“Currently, I see a similar battle playing out for our time, a colonization of the self by capitalist ideas of productivity and efficiency. […] The removal of economic security for working people—eight hours for work, eight hours for rest, eight hours for what we will—so that we are left with twenty-four potentially monetizable hours that are sometimes not even restricted to our time zones or sleep cycles.
In a situation where every waking moment has become the time in which we make our living, and when we submit even our leisure for numerical evaluation via likes on Facebook and Instagram, constantly checking on its performance like one checks a stock, monitoring the ongoing development of our personal brand, time becomes an economic resource that we can no longer justify spending on “nothing.” It provides no return on investment; it is simply too expensive. This is a cruel confluence of time and space: just as we lose noncommercial spaces, we also see all of our own time and actions as potentially commercial.”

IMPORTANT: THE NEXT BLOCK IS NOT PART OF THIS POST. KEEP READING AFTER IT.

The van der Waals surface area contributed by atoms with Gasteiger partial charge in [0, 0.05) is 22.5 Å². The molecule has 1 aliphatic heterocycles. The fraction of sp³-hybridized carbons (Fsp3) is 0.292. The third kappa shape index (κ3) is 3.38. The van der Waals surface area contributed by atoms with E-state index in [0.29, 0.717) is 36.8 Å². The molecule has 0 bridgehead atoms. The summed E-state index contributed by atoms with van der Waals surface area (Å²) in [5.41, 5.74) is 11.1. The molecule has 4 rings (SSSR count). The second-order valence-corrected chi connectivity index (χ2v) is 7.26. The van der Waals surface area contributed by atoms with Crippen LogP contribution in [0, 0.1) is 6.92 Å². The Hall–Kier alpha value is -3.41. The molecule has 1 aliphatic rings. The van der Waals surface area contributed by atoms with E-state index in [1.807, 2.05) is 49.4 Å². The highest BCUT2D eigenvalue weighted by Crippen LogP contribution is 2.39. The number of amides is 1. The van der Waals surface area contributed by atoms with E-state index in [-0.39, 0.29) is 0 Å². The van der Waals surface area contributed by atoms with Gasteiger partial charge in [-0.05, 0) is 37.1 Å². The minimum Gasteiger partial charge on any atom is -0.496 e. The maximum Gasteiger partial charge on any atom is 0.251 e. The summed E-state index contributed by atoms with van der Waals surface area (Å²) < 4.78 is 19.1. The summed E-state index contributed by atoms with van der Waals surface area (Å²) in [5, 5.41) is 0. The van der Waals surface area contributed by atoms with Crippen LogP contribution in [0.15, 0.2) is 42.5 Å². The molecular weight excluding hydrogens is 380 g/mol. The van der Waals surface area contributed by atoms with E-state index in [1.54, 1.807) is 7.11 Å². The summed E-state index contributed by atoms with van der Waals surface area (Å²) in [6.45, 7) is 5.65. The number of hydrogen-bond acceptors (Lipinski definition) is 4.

— Jenny Odell (via)